Wine growing region port wine

The vineyards, which supply grapes for port wine, start about 70 km upstream from the mouth of the Douro and cover some 45,000 ha for sixty kilometres to the Spanish border. The steep slopes along the Douro are dominated by terraces limited by stone walls or with earth-heaped walls. The shallow, stony and meager soil lies on a slate subsoil.

wine growing region Port wineFrom the west to the east, three districts are distinguished: Baixa Corgo behind the Serra do Marão to Regua, Cima Corgo, the core cultivation area around Pinhão, the Rio Torto and Rio Tua rivers and then to the Spanish border the region Douro Superior.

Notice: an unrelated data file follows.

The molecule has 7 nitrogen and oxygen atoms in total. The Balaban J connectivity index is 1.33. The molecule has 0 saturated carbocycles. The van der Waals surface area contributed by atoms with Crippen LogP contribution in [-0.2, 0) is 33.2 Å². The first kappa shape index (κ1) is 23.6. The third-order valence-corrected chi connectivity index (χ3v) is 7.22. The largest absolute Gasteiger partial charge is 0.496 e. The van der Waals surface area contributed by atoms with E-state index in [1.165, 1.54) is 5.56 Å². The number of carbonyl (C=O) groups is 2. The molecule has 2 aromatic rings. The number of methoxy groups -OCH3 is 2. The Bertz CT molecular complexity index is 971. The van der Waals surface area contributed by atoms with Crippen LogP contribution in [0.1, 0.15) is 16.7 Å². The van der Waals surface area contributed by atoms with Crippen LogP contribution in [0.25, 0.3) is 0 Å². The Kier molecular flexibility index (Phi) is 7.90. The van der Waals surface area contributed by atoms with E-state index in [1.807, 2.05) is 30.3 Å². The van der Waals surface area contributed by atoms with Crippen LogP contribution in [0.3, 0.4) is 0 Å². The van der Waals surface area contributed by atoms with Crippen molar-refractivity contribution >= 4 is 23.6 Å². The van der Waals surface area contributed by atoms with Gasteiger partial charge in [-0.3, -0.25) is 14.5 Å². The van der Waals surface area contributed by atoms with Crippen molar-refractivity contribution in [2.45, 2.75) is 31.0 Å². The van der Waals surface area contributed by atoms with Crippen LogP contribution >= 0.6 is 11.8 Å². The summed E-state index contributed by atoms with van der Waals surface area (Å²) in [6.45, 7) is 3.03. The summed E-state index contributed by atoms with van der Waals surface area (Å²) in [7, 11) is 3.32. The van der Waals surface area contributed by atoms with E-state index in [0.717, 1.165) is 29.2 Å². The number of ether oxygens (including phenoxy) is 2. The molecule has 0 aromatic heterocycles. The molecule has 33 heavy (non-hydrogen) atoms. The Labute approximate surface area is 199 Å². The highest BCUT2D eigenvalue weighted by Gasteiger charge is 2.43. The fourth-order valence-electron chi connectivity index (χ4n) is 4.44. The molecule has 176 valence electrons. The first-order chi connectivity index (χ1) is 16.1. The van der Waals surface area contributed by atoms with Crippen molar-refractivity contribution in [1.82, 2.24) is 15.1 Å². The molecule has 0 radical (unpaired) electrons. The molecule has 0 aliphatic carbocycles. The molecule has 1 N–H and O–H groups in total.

The Serra da Marão provides protection against Atlantic winds and rain. The annual amount of rainfall on the coast in Porto is 1200 mm, behind the natural barrier of the mountains in Regua it drops to 900 mm per year and it continues to drop to 400 mm up to the Spanish border, with most of the rain falling from December to March. Temperatures in summer can often exceed 35 ° C. The average daytime temperatures are also increasing towards the east.

Corresponding the climatic conditions the Baixa Corgo delivers higher yields and produces light wines with plenty of natural acidity and fruit for low-priced Ruby and Tawny Port. In the Cima Corgo the most famous Quintas are to be found. Much of the better Tawny, Late Bottled Vintage (LBV) and Vintage Port are produced here. Douro Superior also delivers very good quality grapes with concentrated fruit, deep color and complex spiciness, but with less natural acidity.